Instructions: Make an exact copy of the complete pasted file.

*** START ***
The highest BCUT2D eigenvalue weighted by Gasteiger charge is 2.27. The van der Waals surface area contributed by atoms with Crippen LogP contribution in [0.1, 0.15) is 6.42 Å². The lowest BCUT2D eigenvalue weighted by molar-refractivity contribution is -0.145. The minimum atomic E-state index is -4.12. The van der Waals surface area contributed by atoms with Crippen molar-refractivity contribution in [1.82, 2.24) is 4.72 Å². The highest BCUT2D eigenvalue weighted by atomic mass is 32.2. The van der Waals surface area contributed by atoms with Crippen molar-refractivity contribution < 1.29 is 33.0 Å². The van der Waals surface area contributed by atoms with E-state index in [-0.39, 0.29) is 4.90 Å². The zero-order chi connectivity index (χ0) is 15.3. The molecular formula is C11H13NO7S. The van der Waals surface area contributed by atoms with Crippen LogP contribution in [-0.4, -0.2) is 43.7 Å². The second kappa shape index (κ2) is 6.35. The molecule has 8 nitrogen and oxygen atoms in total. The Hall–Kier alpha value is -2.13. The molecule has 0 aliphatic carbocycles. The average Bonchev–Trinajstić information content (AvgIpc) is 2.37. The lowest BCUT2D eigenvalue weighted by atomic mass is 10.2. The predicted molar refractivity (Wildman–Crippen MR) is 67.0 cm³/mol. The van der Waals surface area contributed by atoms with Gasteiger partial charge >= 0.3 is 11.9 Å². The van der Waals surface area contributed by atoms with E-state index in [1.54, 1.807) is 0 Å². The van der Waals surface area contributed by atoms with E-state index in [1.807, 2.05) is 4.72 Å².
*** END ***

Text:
The highest BCUT2D eigenvalue weighted by Gasteiger charge is 2.27. The van der Waals surface area contributed by atoms with Crippen LogP contribution in [0.1, 0.15) is 6.42 Å². The lowest BCUT2D eigenvalue weighted by molar-refractivity contribution is -0.145. The minimum atomic E-state index is -4.12. The van der Waals surface area contributed by atoms with Crippen molar-refractivity contribution in [1.82, 2.24) is 4.72 Å². The highest BCUT2D eigenvalue weighted by atomic mass is 32.2. The van der Waals surface area contributed by atoms with Crippen molar-refractivity contribution < 1.29 is 33.0 Å². The van der Waals surface area contributed by atoms with E-state index in [-0.39, 0.29) is 4.90 Å². The zero-order chi connectivity index (χ0) is 15.3. The molecular formula is C11H13NO7S. The van der Waals surface area contributed by atoms with Crippen LogP contribution in [-0.4, -0.2) is 43.7 Å². The second kappa shape index (κ2) is 6.35. The molecule has 8 nitrogen and oxygen atoms in total. The Hall–Kier alpha value is -2.13. The molecule has 0 aliphatic carbocycles. The average Bonchev–Trinajstić information content (AvgIpc) is 2.37. The lowest BCUT2D eigenvalue weighted by atomic mass is 10.2. The predicted molar refractivity (Wildman–Crippen MR) is 67.0 cm³/mol. The van der Waals surface area contributed by atoms with Gasteiger partial charge >= 0.3 is 11.9 Å². The van der Waals surface area contributed by atoms with E-state index in [1.54, 1.807) is 0 Å². The van der Waals surface area contributed by atoms with E-state index in [1.807, 2.05) is 4.72 Å².